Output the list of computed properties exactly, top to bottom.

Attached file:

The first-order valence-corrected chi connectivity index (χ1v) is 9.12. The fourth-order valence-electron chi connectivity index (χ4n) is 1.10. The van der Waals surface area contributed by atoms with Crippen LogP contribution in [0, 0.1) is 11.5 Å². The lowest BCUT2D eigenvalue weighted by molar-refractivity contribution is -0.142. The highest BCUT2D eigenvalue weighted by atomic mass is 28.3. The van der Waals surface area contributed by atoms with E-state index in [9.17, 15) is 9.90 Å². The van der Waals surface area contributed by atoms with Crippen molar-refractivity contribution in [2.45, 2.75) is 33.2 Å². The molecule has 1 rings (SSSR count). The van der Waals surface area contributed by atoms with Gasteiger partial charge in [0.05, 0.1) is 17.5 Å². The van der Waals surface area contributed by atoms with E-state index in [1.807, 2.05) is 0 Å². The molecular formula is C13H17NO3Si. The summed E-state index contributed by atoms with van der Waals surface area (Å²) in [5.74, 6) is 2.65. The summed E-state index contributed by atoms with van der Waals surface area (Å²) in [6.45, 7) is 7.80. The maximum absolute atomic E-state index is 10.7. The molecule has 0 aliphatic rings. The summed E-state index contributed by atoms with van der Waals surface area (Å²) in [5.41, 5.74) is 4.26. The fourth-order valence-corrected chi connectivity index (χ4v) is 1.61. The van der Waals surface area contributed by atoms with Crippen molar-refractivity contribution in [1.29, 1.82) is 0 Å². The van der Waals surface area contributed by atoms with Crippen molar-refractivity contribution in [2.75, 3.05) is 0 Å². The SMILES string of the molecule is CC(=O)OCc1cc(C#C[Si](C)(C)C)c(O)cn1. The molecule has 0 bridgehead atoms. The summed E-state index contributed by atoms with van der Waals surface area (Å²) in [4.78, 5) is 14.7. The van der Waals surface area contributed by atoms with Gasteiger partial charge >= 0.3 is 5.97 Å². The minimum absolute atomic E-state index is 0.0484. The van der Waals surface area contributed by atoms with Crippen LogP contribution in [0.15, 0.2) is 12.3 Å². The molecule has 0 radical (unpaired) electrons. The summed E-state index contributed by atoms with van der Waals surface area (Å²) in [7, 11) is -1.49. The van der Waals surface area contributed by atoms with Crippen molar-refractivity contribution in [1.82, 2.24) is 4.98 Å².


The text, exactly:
The first-order valence-corrected chi connectivity index (χ1v) is 9.12. The fourth-order valence-electron chi connectivity index (χ4n) is 1.10. The van der Waals surface area contributed by atoms with Crippen LogP contribution in [0, 0.1) is 11.5 Å². The lowest BCUT2D eigenvalue weighted by molar-refractivity contribution is -0.142. The highest BCUT2D eigenvalue weighted by atomic mass is 28.3. The van der Waals surface area contributed by atoms with E-state index in [9.17, 15) is 9.90 Å². The van der Waals surface area contributed by atoms with Crippen molar-refractivity contribution in [2.45, 2.75) is 33.2 Å². The molecule has 1 rings (SSSR count). The van der Waals surface area contributed by atoms with Gasteiger partial charge in [0.05, 0.1) is 17.5 Å². The van der Waals surface area contributed by atoms with E-state index in [1.807, 2.05) is 0 Å². The molecular formula is C13H17NO3Si. The summed E-state index contributed by atoms with van der Waals surface area (Å²) in [5.74, 6) is 2.65. The summed E-state index contributed by atoms with van der Waals surface area (Å²) in [6.45, 7) is 7.80. The maximum absolute atomic E-state index is 10.7. The molecule has 0 aliphatic rings. The summed E-state index contributed by atoms with van der Waals surface area (Å²) in [5.41, 5.74) is 4.26. The fourth-order valence-corrected chi connectivity index (χ4v) is 1.61. The van der Waals surface area contributed by atoms with Crippen molar-refractivity contribution in [1.29, 1.82) is 0 Å². The van der Waals surface area contributed by atoms with Crippen molar-refractivity contribution in [2.75, 3.05) is 0 Å². The SMILES string of the molecule is CC(=O)OCc1cc(C#C[Si](C)(C)C)c(O)cn1. The molecule has 0 bridgehead atoms. The summed E-state index contributed by atoms with van der Waals surface area (Å²) in [4.78, 5) is 14.7. The van der Waals surface area contributed by atoms with Gasteiger partial charge >= 0.3 is 5.97 Å². The minimum absolute atomic E-state index is 0.0484. The van der Waals surface area contributed by atoms with Crippen LogP contribution in [0.15, 0.2) is 12.3 Å². The molecule has 0 radical (unpaired) electrons. The summed E-state index contributed by atoms with van der Waals surface area (Å²) in [7, 11) is -1.49. The van der Waals surface area contributed by atoms with Crippen molar-refractivity contribution in [1.82, 2.24) is 4.98 Å².